Aidid's forces clear roadblocks in capital


MOGADISHU, Somalia -- In an apparent gesture of good will, forces loyal to Gen. Mohamed Farah Aidid have dismantled most of the dozen roadblocks they had erected along a main thoroughfare in the capital, U.S. military officers said yesterday.

U.S. Army helicopter crews have detected a significant decrease in barricades along 21 October Road, their commander said. A flight along the street yesterday afternoon showed that only two or three barricades now block the way of traffic.

The change is important because the roadblocks built by General Aidid's forces had essentially prevented U.N. forces from moving along the east-west road. In talks here last week, Robert B. Oakley, President Clinton's envoy, urged aides to the general to instruct his forces to remove the barriers.

The opening of the route to regular traffic could allow U.N. or U.S. forces to begin patrols of the area without having to take the potentially provocative step of breaking down the barriers. But the barriers, which are often made from junked cars and metal trestles, could easily be rebuilt, and military officials said it was too soon to tell what the step might mean.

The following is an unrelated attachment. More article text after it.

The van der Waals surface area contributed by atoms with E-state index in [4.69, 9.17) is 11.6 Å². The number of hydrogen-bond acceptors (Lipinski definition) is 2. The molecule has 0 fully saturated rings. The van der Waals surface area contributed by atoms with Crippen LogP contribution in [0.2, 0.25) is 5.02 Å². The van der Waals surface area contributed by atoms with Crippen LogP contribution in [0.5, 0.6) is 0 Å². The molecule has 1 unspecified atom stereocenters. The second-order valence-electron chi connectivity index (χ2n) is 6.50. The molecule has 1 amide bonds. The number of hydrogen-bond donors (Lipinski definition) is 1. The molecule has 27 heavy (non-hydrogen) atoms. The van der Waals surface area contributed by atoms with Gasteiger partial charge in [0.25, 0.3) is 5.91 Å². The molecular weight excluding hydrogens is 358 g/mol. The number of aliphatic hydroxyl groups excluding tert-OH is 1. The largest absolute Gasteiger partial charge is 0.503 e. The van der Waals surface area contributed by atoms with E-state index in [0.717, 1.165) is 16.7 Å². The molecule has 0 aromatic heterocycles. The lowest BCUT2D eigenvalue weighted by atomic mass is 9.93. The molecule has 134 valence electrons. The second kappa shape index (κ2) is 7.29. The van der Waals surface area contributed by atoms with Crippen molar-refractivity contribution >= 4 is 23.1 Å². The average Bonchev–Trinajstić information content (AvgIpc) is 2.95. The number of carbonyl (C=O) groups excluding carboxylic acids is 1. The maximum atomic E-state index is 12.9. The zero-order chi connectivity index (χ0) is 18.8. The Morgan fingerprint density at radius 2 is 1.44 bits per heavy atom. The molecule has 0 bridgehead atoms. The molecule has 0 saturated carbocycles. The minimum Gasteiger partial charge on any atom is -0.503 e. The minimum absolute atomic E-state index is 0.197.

In a sign that problems may still lie ahead, more than a thousand Somalis rallied in Mogadishu yesterday to deliver a message of anger toward the United Nations and Secretary-General Boutros Boutros-Ghali.

"Boutros Boutros-Ghali has bombed us and murdered us," a man screamed through a loudspeaker. "We do not want him here."

The crowd, mostly women and children, paraded with "Long Live Aidid" banners and chorused back: "Boutros-Ghali down. UNOSOM down." UNOSOM is the abbreviation for United Nations Operation in Somalia.

The rally was a sign of rising tension against the United Nations, and in particular, against Mr. Boutros-Ghali, who was in Mozambique yesterday and has not confirmed whether he will visit Somalia in the next few days, as planned. Among supporters of General Aidid, there is a deep-seated hatred of Mr. Boutros-Ghali, whom they accuse of siding with other clans and whom they consider personally responsible for the past months of U.N. military attacks.

The word among members of General Aidid's political party, the Somalia National Alliance, is that Mogadishu will not stand by and ignore the visit. In January, stone-throwing crowds prevented Mr. Boutros-Ghali from leaving the U.N. compound here and the secretary-general had to be rescued by U.S. troops.

The United States, worried that fighting could erupt again, has advised the secretary-general not to come.

On the military front, Lt. Col. Lee Gore, who commands the surveillance operation, said the abrupt halt in mortar attacks against U.S. forces in the last 10 days has allowed his helicopter unit to shift attention from seeking out launch sites to monitoring movements on the ground.

Colonel Gore said his unit's OH-58D Scout and AH-1F Cobra attack helicopters had detected much clan fighting in Mogadishu in recent days, but he said it was difficult to tell whether that fighting had intensified since U.N. forces and those controlled by General Aidid had reached their truce.

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